Over the years I have reviewed a handful of my client’s RRSPs who had their assets with one of my competitors, and several times I have been shocked with how poorly it was communicated to the customer how important the beneficiary selection is.
In the last year a long-time senior client of mine sadly died unexpected and had two RRIFs. One with me showing his spouse as beneficiary (as Successor Annuitant/Owner) and the second with an online self service provider with his “Estate” as beneficiary.
The account I managed was switched to the spouse with one signature and the RRIF payments continued to her seamlessly the next month. The second account with the online trading platform required the executor to get Letters of Probate and took up to six months to settle, along with the resulting fees which were unnecessary.
Obviously one of the risks of a “Do it Yourself’ platform is that none of this is explained to the consumer, but I also see this in accounts set up by the bank with more junior staff. Many times, the default is to select “Estate” and not explain the repercussions to the client
I have a Spouse so should I have them as Beneficiary?
If you are in a stable marriage without eminent risk to divorce the answer is Yes as spouses (including common law) can roll the proceeds over to each other tax free at death. It’s a clean simple transfer and is especially important when a RRIF is involved as the survivor can continue the RRIF payments uninterrupted.
What about if I am Single with Children?
Different rules apply based on:
A child who is dependent on the deceased parent because of a mental or
physical disability can roll the proceeds tax free into their own RRSP
If the child is under age 18 and not considered disabled then the proceeds can be rolled into an annuity and paid out to the child in the form of annual
payments. The payments must be spread out based on a CRA formula [18minus the age of the child] over the number of years calculated and is taxable to the child as received.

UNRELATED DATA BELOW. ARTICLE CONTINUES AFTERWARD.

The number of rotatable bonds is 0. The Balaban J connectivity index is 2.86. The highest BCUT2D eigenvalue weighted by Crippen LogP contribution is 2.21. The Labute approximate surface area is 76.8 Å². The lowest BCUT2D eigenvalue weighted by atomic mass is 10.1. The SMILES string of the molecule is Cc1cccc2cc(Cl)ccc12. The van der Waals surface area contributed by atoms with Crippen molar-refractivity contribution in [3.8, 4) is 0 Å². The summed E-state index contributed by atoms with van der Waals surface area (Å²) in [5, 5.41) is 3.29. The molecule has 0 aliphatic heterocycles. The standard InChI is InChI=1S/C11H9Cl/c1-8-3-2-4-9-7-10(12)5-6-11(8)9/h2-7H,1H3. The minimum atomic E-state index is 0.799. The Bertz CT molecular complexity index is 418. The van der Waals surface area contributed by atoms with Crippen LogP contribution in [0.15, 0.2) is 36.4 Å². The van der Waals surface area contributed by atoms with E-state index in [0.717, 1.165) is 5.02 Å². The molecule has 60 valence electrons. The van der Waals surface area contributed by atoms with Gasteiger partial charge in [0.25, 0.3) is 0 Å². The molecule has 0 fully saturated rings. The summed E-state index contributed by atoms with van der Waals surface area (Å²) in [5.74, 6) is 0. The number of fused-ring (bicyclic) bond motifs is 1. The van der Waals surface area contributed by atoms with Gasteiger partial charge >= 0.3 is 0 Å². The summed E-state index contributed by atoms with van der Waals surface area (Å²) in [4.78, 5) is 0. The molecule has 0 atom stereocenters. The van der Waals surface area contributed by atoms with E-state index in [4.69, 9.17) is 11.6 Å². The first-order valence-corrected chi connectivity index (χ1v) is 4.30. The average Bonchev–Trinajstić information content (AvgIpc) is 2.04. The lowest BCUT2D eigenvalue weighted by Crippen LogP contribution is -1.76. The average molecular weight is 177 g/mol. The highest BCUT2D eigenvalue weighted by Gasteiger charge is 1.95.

A non-dependent child over the age of 18 can receive the proceeds tax free
with the full tax liability reported on the deceased parent’s final tax return.
Should my Spouse be the Beneficiary or Successor Annuitant/Owner of my RRIF?
If the spouse is named beneficiary, at death the RRIF is closed and proceeds can be rolled tax free into the surviving spouse’s existing RRSP or RRIF. This can be advantageous if there is a significant age difference and the surviving spouse is under age 71 as they can continue the RRSP until the end of the year they turn 71 before converting to a RRIF.
The disadvantage is that the assets inside the deceased’s RRIF are sold and then repurchased inside the surviving spouse’s RRSP or RRIF. This is especially important if the deceased had purchased GICs during a period of high interest rates OR purchased investment funds prior to a global stock market decline.
If a Successor Annuitant is selected the surviving spouse takes over the RRIF
“seamlessly” without any disruption to the holdings inside the contract, including the payment stream.
Can a Charity be named as Beneficiary?
Yes, and this can be a creative way to reduce or eliminate any tax liabilities the estate may face as the charity will issue a tax receipt for income tax purposes.
This can be designed so that the charity is the named primary beneficiary or through the Will. Typically, if the proceeds are being to be paid to the charity by the executor of the Estate, the Estate should also be the beneficiary of the RRSP/RRIF.
What is a Contingent Beneficiary and why is it important to have one designated?
One of the unique features of Segregated Funds and GICs purchased with a Canadian life insurance company is the ability to add a Contingent Beneficiary. This means if the primary beneficiary dies before the owner of the RRSP/RRIF or if they died together, a back up beneficiary is in place.
This avoids having the proceeds flow through the Estate which means probate fees and delays until the Estate is settled.
Proper beneficiary designations are important on all investments and many “DIY” platforms and inexperienced bank staff do not fully explain this to the customer. Ensure you take care of your family’s best interests and ask questions if you are unable to determine who you appointed all those years ago!